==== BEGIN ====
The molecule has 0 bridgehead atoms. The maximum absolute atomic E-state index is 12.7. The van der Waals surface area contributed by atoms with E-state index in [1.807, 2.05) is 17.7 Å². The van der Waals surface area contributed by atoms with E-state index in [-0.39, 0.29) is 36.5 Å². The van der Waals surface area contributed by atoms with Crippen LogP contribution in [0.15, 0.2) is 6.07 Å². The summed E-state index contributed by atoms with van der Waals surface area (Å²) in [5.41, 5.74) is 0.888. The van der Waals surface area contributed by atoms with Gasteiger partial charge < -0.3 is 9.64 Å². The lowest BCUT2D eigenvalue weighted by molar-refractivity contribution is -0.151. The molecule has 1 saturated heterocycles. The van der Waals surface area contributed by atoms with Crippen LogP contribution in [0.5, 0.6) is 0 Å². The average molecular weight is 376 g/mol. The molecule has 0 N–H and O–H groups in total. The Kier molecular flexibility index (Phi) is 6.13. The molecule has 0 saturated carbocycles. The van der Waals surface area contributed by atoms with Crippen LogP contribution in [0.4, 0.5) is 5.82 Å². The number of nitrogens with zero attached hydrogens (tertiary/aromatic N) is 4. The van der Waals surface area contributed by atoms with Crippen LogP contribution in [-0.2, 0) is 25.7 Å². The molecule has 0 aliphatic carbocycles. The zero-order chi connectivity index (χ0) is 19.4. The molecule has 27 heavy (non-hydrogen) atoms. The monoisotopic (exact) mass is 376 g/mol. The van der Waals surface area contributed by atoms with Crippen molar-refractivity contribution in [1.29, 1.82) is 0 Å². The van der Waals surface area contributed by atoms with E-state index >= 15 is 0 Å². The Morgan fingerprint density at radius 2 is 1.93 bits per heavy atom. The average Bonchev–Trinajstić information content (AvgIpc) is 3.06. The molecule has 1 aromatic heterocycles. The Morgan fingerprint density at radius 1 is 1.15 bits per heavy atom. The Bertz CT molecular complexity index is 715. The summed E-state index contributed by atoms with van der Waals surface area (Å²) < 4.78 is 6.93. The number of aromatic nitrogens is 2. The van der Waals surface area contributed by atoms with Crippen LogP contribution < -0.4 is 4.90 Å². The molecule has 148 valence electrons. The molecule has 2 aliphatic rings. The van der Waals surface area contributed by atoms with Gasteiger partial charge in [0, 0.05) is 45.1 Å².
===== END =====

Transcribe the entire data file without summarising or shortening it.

The molecule has 0 bridgehead atoms. The maximum absolute atomic E-state index is 12.7. The van der Waals surface area contributed by atoms with E-state index in [1.807, 2.05) is 17.7 Å². The van der Waals surface area contributed by atoms with E-state index in [-0.39, 0.29) is 36.5 Å². The van der Waals surface area contributed by atoms with Crippen LogP contribution in [0.15, 0.2) is 6.07 Å². The summed E-state index contributed by atoms with van der Waals surface area (Å²) in [5.41, 5.74) is 0.888. The van der Waals surface area contributed by atoms with Gasteiger partial charge < -0.3 is 9.64 Å². The lowest BCUT2D eigenvalue weighted by molar-refractivity contribution is -0.151. The molecule has 1 saturated heterocycles. The van der Waals surface area contributed by atoms with Crippen LogP contribution in [0.5, 0.6) is 0 Å². The average molecular weight is 376 g/mol. The molecule has 0 N–H and O–H groups in total. The Kier molecular flexibility index (Phi) is 6.13. The molecule has 0 saturated carbocycles. The van der Waals surface area contributed by atoms with Crippen LogP contribution in [0.4, 0.5) is 5.82 Å². The number of nitrogens with zero attached hydrogens (tertiary/aromatic N) is 4. The van der Waals surface area contributed by atoms with Crippen LogP contribution in [-0.2, 0) is 25.7 Å². The molecule has 0 aliphatic carbocycles. The zero-order chi connectivity index (χ0) is 19.4. The molecule has 27 heavy (non-hydrogen) atoms. The monoisotopic (exact) mass is 376 g/mol. The van der Waals surface area contributed by atoms with Crippen molar-refractivity contribution in [1.29, 1.82) is 0 Å². The van der Waals surface area contributed by atoms with E-state index >= 15 is 0 Å². The Morgan fingerprint density at radius 2 is 1.93 bits per heavy atom. The average Bonchev–Trinajstić information content (AvgIpc) is 3.06. The molecule has 1 aromatic heterocycles. The Morgan fingerprint density at radius 1 is 1.15 bits per heavy atom. The Bertz CT molecular complexity index is 715. The summed E-state index contributed by atoms with van der Waals surface area (Å²) < 4.78 is 6.93. The number of aromatic nitrogens is 2. The van der Waals surface area contributed by atoms with Crippen LogP contribution < -0.4 is 4.90 Å². The molecule has 148 valence electrons. The molecule has 2 aliphatic rings. The van der Waals surface area contributed by atoms with Gasteiger partial charge in [0, 0.05) is 45.1 Å².